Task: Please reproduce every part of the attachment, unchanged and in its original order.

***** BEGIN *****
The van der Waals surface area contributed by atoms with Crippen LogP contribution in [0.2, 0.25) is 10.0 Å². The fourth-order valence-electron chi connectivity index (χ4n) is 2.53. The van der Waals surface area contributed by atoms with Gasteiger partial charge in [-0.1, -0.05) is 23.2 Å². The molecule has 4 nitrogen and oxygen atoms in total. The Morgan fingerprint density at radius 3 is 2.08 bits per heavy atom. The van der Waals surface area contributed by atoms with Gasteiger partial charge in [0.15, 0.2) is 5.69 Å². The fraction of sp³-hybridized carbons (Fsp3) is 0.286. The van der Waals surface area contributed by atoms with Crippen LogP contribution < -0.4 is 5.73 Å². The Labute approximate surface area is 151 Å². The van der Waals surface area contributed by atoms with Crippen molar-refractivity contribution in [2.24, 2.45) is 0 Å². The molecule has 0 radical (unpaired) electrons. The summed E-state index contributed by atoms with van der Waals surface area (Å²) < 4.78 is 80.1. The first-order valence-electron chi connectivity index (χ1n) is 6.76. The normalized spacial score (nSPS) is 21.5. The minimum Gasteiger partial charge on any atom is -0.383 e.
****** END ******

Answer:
The van der Waals surface area contributed by atoms with Crippen LogP contribution in [0.2, 0.25) is 10.0 Å². The fourth-order valence-electron chi connectivity index (χ4n) is 2.53. The van der Waals surface area contributed by atoms with Gasteiger partial charge in [-0.1, -0.05) is 23.2 Å². The molecule has 4 nitrogen and oxygen atoms in total. The Morgan fingerprint density at radius 3 is 2.08 bits per heavy atom. The van der Waals surface area contributed by atoms with Gasteiger partial charge in [0.15, 0.2) is 5.69 Å². The fraction of sp³-hybridized carbons (Fsp3) is 0.286. The van der Waals surface area contributed by atoms with Crippen LogP contribution < -0.4 is 5.73 Å². The Labute approximate surface area is 151 Å². The van der Waals surface area contributed by atoms with Crippen molar-refractivity contribution in [2.24, 2.45) is 0 Å². The molecule has 0 radical (unpaired) electrons. The summed E-state index contributed by atoms with van der Waals surface area (Å²) < 4.78 is 80.1. The first-order valence-electron chi connectivity index (χ1n) is 6.76. The normalized spacial score (nSPS) is 21.5. The minimum Gasteiger partial charge on any atom is -0.383 e.